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Wednesday, July 30, 2008

Everything you need to know about turbo upgrades and big HP for the TT.

I would put this post in the FAQ list, but I feel it deserves its own post. It is a goldmine of information for anyone looking to upgrade the engine on their TT even to the most extreme levels.

Topics covered include turbo selection including expected WHP and spool RPM, turbo setup components and upping engine displacement with a stroker setup.

Props to Nate (cincyTT) for writing it.

ANOTHER Supercar rips on the TT interior.

The Gumpert Apollo...the most ridiculously named supercar I've run across in a while. However it is $500,000+ and uses many Audi bits...including the RS4 4.2L V8.

The interior rips a few noticeable Audi parts such as the stalks but most notable are the ever present TT vents just like on the Koenigsegg in an earlier post:

Sunday, July 27, 2008

Notes: ECU swaps/removal/immobilizers etc

A lot of the time, people will decide to go with a big turbo after buying stock turbo software. So, in order to recoup the cost of their stock software somewhat, they will put ECUs up for sale.

Unfortunately, swapping ECUs in TTs is a bit of a tricky task, which I personally had a nightmare with. First, you have to make sure the ECUs match and then, you have to fiddle with the immobilizer.

In order to swap an ECU, the ECU to be swapped has to be from a car with the same engine code and transmission and usually has to have the exact same part number. No, a 225 ECU usually won't work on a 180 and vice versa.

To check your ECU code, you can either scan with VAG-COM or pull your ECU out. This, when I did it the first time, was zero fun. The procedure isn't that hard, but Audi made sure to really wedge the ECU in its mount very well. It took an hour of prying to pry the ECU loose. APR has the best instructions; it is step seven in this writeup that is the real pain.

The ECU code, i.e. the ECU part number, is the large series of letters next to the Audi rings above the barcode on the ECU housing. The number should read something like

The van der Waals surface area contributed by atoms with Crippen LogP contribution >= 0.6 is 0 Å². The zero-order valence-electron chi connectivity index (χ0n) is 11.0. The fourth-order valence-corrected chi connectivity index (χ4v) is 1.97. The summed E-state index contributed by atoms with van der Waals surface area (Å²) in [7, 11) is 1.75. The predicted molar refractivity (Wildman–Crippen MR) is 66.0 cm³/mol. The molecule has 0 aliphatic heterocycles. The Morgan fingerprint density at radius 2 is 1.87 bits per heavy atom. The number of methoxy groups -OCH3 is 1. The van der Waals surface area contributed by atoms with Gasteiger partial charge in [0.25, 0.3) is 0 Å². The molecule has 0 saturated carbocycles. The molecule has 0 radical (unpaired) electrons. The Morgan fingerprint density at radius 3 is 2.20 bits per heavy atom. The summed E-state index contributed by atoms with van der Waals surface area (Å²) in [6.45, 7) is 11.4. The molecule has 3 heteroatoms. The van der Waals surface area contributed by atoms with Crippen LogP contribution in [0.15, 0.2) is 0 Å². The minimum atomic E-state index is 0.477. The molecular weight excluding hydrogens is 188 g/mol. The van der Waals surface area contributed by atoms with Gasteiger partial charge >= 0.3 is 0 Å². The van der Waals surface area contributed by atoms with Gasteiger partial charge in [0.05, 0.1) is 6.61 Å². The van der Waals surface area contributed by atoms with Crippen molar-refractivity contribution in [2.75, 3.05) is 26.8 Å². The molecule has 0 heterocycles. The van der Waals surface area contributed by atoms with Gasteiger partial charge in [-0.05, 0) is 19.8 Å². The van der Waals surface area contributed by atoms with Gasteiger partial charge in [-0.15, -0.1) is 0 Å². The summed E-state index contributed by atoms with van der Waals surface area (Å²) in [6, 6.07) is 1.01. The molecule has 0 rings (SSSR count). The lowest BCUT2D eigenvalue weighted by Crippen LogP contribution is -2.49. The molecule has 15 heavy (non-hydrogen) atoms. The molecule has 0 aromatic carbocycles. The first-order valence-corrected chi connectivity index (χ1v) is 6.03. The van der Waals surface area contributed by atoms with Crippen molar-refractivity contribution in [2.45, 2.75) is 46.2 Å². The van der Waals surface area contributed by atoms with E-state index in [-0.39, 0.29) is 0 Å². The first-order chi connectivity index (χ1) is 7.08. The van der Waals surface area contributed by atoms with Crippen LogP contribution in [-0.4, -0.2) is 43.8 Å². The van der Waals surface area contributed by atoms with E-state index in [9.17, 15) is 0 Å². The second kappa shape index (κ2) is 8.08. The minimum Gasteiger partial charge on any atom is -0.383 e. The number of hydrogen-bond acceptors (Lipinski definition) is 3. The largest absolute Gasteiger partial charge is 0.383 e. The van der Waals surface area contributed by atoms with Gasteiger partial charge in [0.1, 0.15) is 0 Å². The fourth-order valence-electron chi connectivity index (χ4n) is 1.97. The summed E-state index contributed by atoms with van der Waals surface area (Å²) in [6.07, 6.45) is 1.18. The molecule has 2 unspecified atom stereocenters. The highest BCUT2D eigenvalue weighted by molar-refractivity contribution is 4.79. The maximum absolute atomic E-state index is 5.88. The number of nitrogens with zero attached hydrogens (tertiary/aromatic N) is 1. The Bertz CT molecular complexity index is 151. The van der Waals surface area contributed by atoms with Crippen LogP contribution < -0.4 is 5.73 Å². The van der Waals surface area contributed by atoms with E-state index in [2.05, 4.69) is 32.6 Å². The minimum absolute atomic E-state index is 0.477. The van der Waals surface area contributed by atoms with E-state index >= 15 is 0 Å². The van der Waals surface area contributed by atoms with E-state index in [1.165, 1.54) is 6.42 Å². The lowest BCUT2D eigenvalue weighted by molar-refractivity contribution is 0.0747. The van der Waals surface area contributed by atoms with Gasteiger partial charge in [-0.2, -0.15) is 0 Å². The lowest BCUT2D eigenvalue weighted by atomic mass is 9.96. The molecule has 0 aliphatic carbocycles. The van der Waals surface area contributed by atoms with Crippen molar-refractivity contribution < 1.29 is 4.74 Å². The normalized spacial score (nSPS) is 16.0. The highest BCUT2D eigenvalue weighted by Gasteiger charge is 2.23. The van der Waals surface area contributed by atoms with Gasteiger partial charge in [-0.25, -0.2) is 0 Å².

"8N0-906-018 B" or similar.

A side note: I installed an ECU from the same engine code and transmission but the last letter was different. It installed fine and started my car, but immobilizer disarmed me immediately, so I'm not positive whether an ECU with a different letter at the end will work completely fine or not.

If you have questions about ECU compatibility call APR Tuning and ask for Chris; he helped me through my ordeal. APR's number is 334-502-5181.

So let's say you've found a matching ECU; unfortunately you're not in the clear yet. Most TT models have an immobilizer (apparently, some have no immo), but some from the 2001 model year onward have a more complex immobilizer. 2000 and some 2001 cars usually have Immo II, which means the ECU has a code programmed into it that must match a code programmed into your key in order for the car to run. All cars from 2001 onwards (including some 2001 cars) have Immo III, where the ECU's code must match a code programmed into the cluster and the key.

This leaves you with two options: reprogram your keys and cluster (if necessary) at the dealer for what will likely be hundreds of dollars or purchase an immobilizer defeat code. You can also try and fiddle with stuff yourself using VAG-COM but you need a key code to access the immobilizer data if you have Immo III. These days, only dealers can fetch this, and good luck getting them to do so for you. Immo II looks fairly simple, although I do not have experience doing the procedure.

Immo II swap procedure:

Immo III swap procedure:

It is NOT POSSIBLE to switch immobilizer chips on ECUs to make them compatible with the cars. I've been there, it doesn't work. End of story.

I personally wouldn't do an immobilizer defeat since it would make the car easier to steal. I like knowing that someone can't take off with my car unless they have a programmed key that matches it. On the other hand, Immobilizer defeats are also useful if you want to install a remote starter. So if you want to, APR charges $150 per ECU for an immobilizer defeat code. Revo also does immobilizer defeats although I'm not sure what their pricing is.

In the end, I really don't think the whole ECU swap idea is worth it if you have Immo III, since it will cost at least $150 more to get the immobilizer erased or possibly several hundred dollars to get keys/cluster reprogrammed. The DIY route with Immo III entirely depends on the dealer's willingness to fetch a code for you too. Immo II seems somewhat feasible.

Forking over several hundred extra and just buying software seems to be the simpler way to go.

Saturday, July 26, 2008

Lightening the TT - ways to save weight.

The TT is a somewhat heavy car. In my book at least, a sports car should be <3000lbs.

Here's a list of stuff that cincyTT compiled. Remove stuff at your own discretion :)
Counterweight - 35lb
Smallerbattery -20-25lb
Lighter seats - up to 80lbs
Urethane side skirts - 10-15lbs
Remove SAI, N112, N249, intake box, covers, etc -4-5lbs (with plates and bolts)
Crossover pipe - 3-4lbs
Lightweight 17" wheels - 8-12lb/wheel
2 piece rotors - ~10lbs/side front, ~6lbs rear
Aluminium calipers - 3-6lbs/side
Lightweight turboback - 15-20lbs
Light weight flywheel - 8-13lbs
Remove rear seatbacks - 15-20lbs
Remove spare for fix-a-flat - 30lbs
min - 290lbs
max - 339lbs


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